I looked over at Dave and he looked over at me and we were two kids in a movie as we both looked up at the stars at once, up into in the Fifth Layer of Deep Back Space that you can only manage to glimpse if you believe in a thing for real for real, and I shit you not: something was red-light-blipping across the dark sky. Everything fell away from our world.

All truth will be revealed. 

"We gotta get home," I hissed. "We gotta get in bed. Holy crap. HOLY SHIT!!! That's him!"

Dave looked at me; I could feel his eyes; brothers have that; our hearts exploding in our chests. What luck we were having. What terror. What a life we would live the rest of our days from that moment on.

"That's them." 

People next to us talking so much happy holiday horseshit.

"Oh my God,...that's Him."


Everything keeps making me feel like I will never ever die.

I wonder if that's true.

Who are you to say? Think about it. It could happen.

I just keep on keepin' on.

I just keep on eating pizza and staring at birds and watching Netflix by myself on the couch and laughing in the mirror and kissing beery lips out back the bars and mircowaving my oatmeal a minute ten in the morning and decorating all crazy for Halloween, for Christmas, and stopping on the bridge on summer evenings to see if a trout rises right at that exact second, and cleaning the cobwebs off the grill at the start of every May-like clockwork. Me, y'all, rolling my fingers through my kid's hair for the next 55 gillion years until the stars pop off, until the red blip stops.


I know, I know.


I'm here now though, right? Right. Christmas Eve. Tonight. Again. One more time. Heart racing. I'm so confused. I'm so predictable. I'll be looking at the sky wondering if you are too. 

Everything keeps messing with my mind. 

It's kind of fucking lovely. 

Merry Christmas. 

Night Ghosts Riding Down the Pilgrim Wind

by Serge Bielanko

“Then they set out along the blacktop in the gunmetal light, shuffling through the ash, each the other's world entire.” 
Cormac McCarthy, The Road

Henry is a blur.

He shoots out of the doors behind a couple of other kids in his class and he's running like there's a beast at his heels.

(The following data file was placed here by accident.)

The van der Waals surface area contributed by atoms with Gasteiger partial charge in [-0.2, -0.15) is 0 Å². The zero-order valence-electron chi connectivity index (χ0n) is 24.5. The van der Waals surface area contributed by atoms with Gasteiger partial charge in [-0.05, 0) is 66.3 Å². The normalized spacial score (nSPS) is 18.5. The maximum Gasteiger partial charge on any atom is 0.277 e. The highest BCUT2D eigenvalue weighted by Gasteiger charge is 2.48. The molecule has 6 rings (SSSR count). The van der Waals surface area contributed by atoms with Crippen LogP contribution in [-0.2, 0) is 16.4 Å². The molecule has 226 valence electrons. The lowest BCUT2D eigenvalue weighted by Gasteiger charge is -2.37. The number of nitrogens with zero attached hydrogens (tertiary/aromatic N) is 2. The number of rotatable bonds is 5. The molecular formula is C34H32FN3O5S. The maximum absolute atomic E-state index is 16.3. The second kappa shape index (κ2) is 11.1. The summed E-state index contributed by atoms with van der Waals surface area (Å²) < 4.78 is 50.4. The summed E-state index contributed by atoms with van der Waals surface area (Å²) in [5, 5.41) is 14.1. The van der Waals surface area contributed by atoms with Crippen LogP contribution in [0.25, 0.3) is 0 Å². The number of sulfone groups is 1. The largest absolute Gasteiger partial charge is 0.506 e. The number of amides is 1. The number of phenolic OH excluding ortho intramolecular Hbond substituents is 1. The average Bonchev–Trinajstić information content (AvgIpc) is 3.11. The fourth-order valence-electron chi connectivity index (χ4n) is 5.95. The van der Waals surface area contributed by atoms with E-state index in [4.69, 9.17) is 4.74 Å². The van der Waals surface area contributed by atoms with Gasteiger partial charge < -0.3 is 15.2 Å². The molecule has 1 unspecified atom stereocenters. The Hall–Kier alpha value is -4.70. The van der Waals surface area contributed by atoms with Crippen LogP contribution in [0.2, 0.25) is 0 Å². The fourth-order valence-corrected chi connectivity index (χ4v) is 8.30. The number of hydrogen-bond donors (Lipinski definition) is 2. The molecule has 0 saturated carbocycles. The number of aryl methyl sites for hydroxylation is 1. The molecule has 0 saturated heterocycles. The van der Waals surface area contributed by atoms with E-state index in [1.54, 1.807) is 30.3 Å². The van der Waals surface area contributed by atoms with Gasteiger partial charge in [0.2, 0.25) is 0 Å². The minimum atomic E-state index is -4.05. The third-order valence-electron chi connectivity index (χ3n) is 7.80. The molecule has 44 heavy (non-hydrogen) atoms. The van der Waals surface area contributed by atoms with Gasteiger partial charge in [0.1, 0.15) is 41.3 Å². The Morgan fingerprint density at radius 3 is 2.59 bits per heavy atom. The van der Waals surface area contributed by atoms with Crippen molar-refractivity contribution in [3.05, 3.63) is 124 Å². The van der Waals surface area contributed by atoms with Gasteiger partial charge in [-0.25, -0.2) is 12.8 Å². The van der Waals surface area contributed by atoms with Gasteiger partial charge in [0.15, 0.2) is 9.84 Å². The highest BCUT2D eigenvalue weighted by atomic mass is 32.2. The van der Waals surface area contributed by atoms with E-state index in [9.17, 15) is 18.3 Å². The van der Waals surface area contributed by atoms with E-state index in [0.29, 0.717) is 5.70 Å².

Pharrell's 'Happy' kicks out across the gym. There's just me and about eight or ten other parents and grandparents scattered in these vast bleachers as the music slaps off the cinder block walls and spins all up into the high lights.

I try and imagine what it's like for my boy in that moment.

It must be Pamplona.

Shuttled down darker corridors, walking single file/doubling up/tapping up against each other, young hearts pounding at the mystery of what lies ahead. The antiseptic waft of school halls, a whiff of cafeteria mac-n-cheese or meatloaf. A long drag of impatience when you're 5 and you know you're about to be given the green light to just do it, to be set free to bolt. That isn't a feeling all that common in elementary school.

It can't be.

No one would get behind it.


This is a fundraiser thing; Rams on the Run; raising money for the PTO. Collect pledges and every class runs around the gym for 15 minutes. Nothing fancy. Foolproof. We were supposed to go door-to-door, I guess, show up at dinner time and smile and ask for loot, me reminding him and his sister to say 'Thank you,' while people ducked back inside to get their pocketbooks or wallets, but it didn't work out. I fell behind with work and chaos and I let it slide.

I tucked a twenty in the envelope instead and sent it back with the names of family members as donors. 

No one cares. No one cares where the money comes from.

The history of a five-dollar bill is not something people give a shit about. It's in your hands, that's all that matters.

And then it ain't anymore and you'll never cross paths again. 


Henry runs hard, his hair flapping in his own breeze. He gives high fives to some dad standing down in the corner of the orange cone course every time he passes him. The high five dude. I wonder who he is. I won't ask him though, so I'll never know. 

I can't help myself in situations like this, man. My eyes get all fucked up. I feel my face twitching and I pinch my thigh through my pants. 

"Stop it, you fucking Emo idiot!," I tell myself.

Look at that grandfather over there, the one with the Korean War ball cap. He probably fought with a bayonet. He probably stuck his bayonet into dudes' faces on hellishly cold mornings along the frozen roads of another planet. He's probably a farm boy who had to hold his friend's guts in his hands as he tried to shove them back into a nineteen year old body.

He's looking at me, I know it.